We tell every new client the same thing: when we report on a person we investigate, chronology is critical.
Take the New York Times story this week with the headline, “Plot to Kill Putin is Uncovered.” We rushed to read this because it sounds as if someone tried to kill the Russian leader that day, the previous day or perhaps even earlier in the week.
In fact, security services foiled the plot six weeks before, but are only leaking the information now. The headline could easily have been “Security Services Leak News of Old, Foiled Plot to Kill Putin.”
The key difference is that the plot itself is not the only thing you want in your chronology, but also the revelation of the plot and then even after that, the willingness of politicians and security services to confirm it.
After all, any plot we know about would have to have a time at which it was revealed. Otherwise we wouldn’t know about it. If the times are close together, such as the attempt on President Reagan’s life, that’s one thing. There was no speculation that the attempt on Reagan was manipulated at the time for political gain by timing news of its happening. This plot against Putin is quite another matter.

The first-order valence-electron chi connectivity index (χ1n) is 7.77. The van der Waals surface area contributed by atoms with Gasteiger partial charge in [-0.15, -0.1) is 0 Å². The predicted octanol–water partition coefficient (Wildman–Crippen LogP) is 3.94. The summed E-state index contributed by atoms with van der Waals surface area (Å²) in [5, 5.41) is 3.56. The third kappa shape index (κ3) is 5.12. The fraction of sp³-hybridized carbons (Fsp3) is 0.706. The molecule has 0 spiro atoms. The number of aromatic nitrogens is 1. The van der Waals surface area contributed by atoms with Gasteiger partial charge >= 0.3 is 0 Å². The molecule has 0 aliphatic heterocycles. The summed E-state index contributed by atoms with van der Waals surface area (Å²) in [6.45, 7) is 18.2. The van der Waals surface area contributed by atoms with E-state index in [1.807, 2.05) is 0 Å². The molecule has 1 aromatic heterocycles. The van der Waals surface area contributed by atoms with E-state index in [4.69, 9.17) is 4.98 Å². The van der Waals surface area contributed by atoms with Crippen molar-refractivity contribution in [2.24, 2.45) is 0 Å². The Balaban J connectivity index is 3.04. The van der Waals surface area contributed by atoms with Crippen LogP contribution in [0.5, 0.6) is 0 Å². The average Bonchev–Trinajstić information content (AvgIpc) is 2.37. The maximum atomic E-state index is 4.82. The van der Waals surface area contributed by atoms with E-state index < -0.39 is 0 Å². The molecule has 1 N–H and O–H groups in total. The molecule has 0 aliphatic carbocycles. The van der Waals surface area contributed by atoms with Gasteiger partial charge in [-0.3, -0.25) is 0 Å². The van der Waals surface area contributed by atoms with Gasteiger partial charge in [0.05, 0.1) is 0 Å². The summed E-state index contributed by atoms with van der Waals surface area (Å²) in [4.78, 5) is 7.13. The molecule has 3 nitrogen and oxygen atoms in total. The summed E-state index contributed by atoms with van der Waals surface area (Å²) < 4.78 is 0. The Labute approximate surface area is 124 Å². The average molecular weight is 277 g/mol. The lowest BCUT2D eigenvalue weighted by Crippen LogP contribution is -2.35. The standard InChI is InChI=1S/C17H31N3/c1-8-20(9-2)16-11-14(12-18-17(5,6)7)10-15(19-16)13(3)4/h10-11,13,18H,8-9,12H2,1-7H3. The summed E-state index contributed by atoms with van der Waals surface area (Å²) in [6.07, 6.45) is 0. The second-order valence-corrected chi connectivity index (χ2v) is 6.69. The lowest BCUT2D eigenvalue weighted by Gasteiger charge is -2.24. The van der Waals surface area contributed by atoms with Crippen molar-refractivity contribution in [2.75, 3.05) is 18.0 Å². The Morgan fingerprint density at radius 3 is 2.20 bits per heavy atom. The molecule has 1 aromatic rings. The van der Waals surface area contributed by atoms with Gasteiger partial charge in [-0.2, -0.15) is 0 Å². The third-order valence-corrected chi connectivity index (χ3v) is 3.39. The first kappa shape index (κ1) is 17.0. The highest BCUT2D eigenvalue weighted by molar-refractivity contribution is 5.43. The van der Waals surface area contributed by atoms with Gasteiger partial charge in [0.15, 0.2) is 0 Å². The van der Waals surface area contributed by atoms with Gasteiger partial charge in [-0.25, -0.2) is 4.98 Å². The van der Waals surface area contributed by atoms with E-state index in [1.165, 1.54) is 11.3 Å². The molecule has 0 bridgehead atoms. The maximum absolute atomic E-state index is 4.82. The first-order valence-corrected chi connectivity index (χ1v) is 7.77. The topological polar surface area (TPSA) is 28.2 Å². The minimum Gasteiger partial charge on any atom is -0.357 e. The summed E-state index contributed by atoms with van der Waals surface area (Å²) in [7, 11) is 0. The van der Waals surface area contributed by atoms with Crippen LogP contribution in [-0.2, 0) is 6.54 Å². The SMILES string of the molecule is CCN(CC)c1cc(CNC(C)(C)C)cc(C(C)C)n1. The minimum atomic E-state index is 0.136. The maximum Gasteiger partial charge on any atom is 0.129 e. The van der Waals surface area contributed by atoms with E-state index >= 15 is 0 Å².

Academics devoted to figuring out how fact investigators think have long known about the importance of time lines. My colleague Peter Tillers and David Schum, in their classic A Theory of Preliminary Fact Investigation state that “the construction of a hierarchy of possibilities takes into account the order in which evidence was discovered.”
Still, many investigators love to break events up by type (securities violations here, real estate purchases there, and then place each category in reverse-chronological order). Beyond failing to tell a coherent story, strange juxtapositions that could jump out at a person reading a story can get lost without a timeline.
Take another case we worked on recently. A man owed our client in excess of $1 million, but after incurring the debt went bankrupt. Was he really judgment-proof? The man’s ex-wife is a successful entrepreneur. He was divorced. He lived in a community property state.
That doesn’t tell us very much until we take those facts and put them in chronological order:
Got married. Moved to community property state. Wife started prosperous business. Got divorced after long matrimonial case. Declared bankrupt within a month of the divorce. Sounds a little suspicious when you line it all up on a timeline, doesn’t it?